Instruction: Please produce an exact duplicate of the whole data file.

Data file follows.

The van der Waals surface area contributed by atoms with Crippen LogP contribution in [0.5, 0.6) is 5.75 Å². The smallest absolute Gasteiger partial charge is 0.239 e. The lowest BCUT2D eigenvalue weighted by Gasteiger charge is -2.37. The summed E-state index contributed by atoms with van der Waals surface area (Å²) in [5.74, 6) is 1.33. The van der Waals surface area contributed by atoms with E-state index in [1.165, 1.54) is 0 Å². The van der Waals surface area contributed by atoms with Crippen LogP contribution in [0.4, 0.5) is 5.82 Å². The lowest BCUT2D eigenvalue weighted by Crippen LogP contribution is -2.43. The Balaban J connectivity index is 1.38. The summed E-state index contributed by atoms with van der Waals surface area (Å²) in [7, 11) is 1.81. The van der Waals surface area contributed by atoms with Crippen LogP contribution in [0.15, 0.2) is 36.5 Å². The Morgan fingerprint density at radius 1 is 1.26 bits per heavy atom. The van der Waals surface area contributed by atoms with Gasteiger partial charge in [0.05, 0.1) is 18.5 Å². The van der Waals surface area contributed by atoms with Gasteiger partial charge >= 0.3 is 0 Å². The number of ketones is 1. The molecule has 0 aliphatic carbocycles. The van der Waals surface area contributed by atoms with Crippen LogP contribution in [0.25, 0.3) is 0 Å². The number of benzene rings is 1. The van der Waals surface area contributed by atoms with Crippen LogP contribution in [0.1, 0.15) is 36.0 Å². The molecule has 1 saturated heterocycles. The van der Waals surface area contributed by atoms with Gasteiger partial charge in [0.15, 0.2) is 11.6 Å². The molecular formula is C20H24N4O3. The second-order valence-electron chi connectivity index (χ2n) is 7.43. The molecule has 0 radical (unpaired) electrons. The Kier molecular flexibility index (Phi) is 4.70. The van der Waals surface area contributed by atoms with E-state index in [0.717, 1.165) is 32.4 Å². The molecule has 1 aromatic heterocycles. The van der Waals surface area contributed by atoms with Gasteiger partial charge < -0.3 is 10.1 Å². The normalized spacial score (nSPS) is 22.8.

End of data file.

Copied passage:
The van der Waals surface area contributed by atoms with Crippen LogP contribution in [0.5, 0.6) is 5.75 Å². The smallest absolute Gasteiger partial charge is 0.239 e. The lowest BCUT2D eigenvalue weighted by Gasteiger charge is -2.37. The summed E-state index contributed by atoms with van der Waals surface area (Å²) in [5.74, 6) is 1.33. The van der Waals surface area contributed by atoms with E-state index in [1.165, 1.54) is 0 Å². The van der Waals surface area contributed by atoms with Crippen LogP contribution in [0.4, 0.5) is 5.82 Å². The lowest BCUT2D eigenvalue weighted by Crippen LogP contribution is -2.43. The Balaban J connectivity index is 1.38. The summed E-state index contributed by atoms with van der Waals surface area (Å²) in [7, 11) is 1.81. The van der Waals surface area contributed by atoms with Crippen LogP contribution in [0.15, 0.2) is 36.5 Å². The Morgan fingerprint density at radius 1 is 1.26 bits per heavy atom. The van der Waals surface area contributed by atoms with Gasteiger partial charge in [0.05, 0.1) is 18.5 Å². The van der Waals surface area contributed by atoms with Gasteiger partial charge >= 0.3 is 0 Å². The number of ketones is 1. The molecule has 0 aliphatic carbocycles. The van der Waals surface area contributed by atoms with Crippen LogP contribution in [0.25, 0.3) is 0 Å². The number of benzene rings is 1. The van der Waals surface area contributed by atoms with Crippen LogP contribution in [0.1, 0.15) is 36.0 Å². The molecule has 1 saturated heterocycles. The van der Waals surface area contributed by atoms with Gasteiger partial charge in [0.15, 0.2) is 11.6 Å². The molecular formula is C20H24N4O3. The second-order valence-electron chi connectivity index (χ2n) is 7.43. The molecule has 0 radical (unpaired) electrons. The Kier molecular flexibility index (Phi) is 4.70. The van der Waals surface area contributed by atoms with E-state index in [0.717, 1.165) is 32.4 Å². The molecule has 1 aromatic heterocycles. The van der Waals surface area contributed by atoms with Gasteiger partial charge < -0.3 is 10.1 Å². The normalized spacial score (nSPS) is 22.8.